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Supplements » FundTech Autumn 2020

Roundtable: From fundtechs to fund managers

Our experts discuss Covid-19, innovation labs, institutional attitudes and what makes a successful start-up. Chaired by Nicholas Pratt.

FundTech_Roundtable_Autumn_2020

Adam Belding (CTO, Calastone)
Keith Hale (chairman, TrustQuay)
Andrew Hampshire (COO & CTO, Gresham House)
Olivia Vinden (head of fintech, Alpha FMC )
Nasir Zubairi (CEO of Luxembourg House of Financial Technology)

FundTech – How would you describe the relationship between the funds industry and fintech start-ups?

Andrew Hampshire, Gresham House – It is evolving. The challenge and the opportunity are big and it is an industry where there is more innovation and digitalisation to come. We operate in a very strict regulatory environment where you need bulletproof technology. That does not mean there is not an ability to work with start-ups, but you need a clear business case as to the value it is providing to justify the risk of working with a start-up rather than working with a more established firm. The value levers in a business like ours are pretty simple – you want to raise money, deploy money, manage money well, manage risk and take out cost. You want to do all this as efficiently as possible and deliver value to the clients in the process. There is plenty of opportunity to use technology to do that and start-ups can often provide innovation in these areas. Conversely, there is also a challenge around the nature of the regulatory environment and the complexity of the industry and this can be hard for start-ups to understand if they don’t come with a strong industry background.

Keith Hale, TrustQuay – It is mixed. The level of interest has changed dramatically in the last ten years, from very low to much higher, but the engagement with start-ups has a long way to go. The industry often wants to hear about blockchain, AI, big data projects and the solutions that fit into those categories, but the truth is the funds industry is a pretty conservative bunch. They point to regulation restrictions or lack of budget but oftentimes it is the procurement departments that are asking three years of P&L from start-ups that are still burning cash just to get started. This can kill the projects before they are born. But, that said, procurement has a point – 95% of start-ups do fail.

Hampshire – There are two aspects to procurement. One is all the checks and balances and the diligence that the regulator rightly requires us to go through when you work with or outsource to a third party. The other angle is that a lot of the firms in the funds industry are small and medium-sized businesses and they don’t often have a great amount of internal technology resource. They have IT and operations teams but there are not the resources who look to invest large sums into tech R&D. As such, those businesses don’t want to go to five or six fintechs who each offer a bit of a solution and then have to stitch them all together themselves. So, they are looking to other third parties and tech consulting firms to do that for them, which adds a layer between procurement and the business. In other words, it’s not just people at fund management firms doing their checks and balances, it’s also the people advising them in the first place.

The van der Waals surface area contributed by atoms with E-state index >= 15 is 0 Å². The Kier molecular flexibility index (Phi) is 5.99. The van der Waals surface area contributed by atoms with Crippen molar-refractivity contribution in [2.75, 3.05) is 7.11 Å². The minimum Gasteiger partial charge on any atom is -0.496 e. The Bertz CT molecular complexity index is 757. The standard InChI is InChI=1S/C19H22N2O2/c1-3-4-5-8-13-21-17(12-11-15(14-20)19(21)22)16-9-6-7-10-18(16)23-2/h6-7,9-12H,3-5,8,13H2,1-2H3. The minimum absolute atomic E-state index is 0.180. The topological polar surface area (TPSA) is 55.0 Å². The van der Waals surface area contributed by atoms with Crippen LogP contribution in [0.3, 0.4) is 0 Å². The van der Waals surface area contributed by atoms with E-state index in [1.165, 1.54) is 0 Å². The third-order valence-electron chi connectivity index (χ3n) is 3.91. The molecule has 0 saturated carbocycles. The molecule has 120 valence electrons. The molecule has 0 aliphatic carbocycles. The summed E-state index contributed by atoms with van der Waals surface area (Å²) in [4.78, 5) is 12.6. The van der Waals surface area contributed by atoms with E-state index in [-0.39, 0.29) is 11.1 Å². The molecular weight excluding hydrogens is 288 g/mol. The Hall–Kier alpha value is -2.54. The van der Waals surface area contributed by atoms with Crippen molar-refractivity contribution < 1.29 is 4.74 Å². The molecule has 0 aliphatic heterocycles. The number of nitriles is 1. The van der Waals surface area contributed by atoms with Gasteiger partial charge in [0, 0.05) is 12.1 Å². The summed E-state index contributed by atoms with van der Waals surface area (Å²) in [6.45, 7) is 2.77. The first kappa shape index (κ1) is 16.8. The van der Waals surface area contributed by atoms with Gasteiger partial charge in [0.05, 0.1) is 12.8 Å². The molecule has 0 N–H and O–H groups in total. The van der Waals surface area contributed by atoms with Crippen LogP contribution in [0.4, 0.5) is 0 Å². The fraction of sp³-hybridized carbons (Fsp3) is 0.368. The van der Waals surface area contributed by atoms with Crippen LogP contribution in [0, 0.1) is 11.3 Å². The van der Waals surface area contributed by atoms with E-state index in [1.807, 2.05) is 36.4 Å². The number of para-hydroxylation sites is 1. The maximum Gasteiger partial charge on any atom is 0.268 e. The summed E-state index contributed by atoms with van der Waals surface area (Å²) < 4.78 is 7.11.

Olivia Vinden, Alpha FMC – One way the industry is trying to counteract that is via the Investment Association’s Engine fintech accelerator. They’re trying to give a consortium effect to asset managers who want to select a fintech but don’t want to be their only client. For the last five years, asset managers have been focused on enterprise-wide technology and consolidating on to single platforms and it is only now that we are starting to see some more interesting and exciting technology projects. But there is still a long way to go.

Adam Belding, Calastone – It depends on which part you’re providing fintech for. If you’re providing fintech in the retail/front-end/user experience space, analytics or other business intelligence solutions, it’s a lot easier to be innovative because it’s less critical. You can fail fast. But if you’re working at the heart of an asset manager in the core platform, it’s a totally different situation. There will be greater risk aversion and a fintech with an offering in that space might not penetrate as much as they would.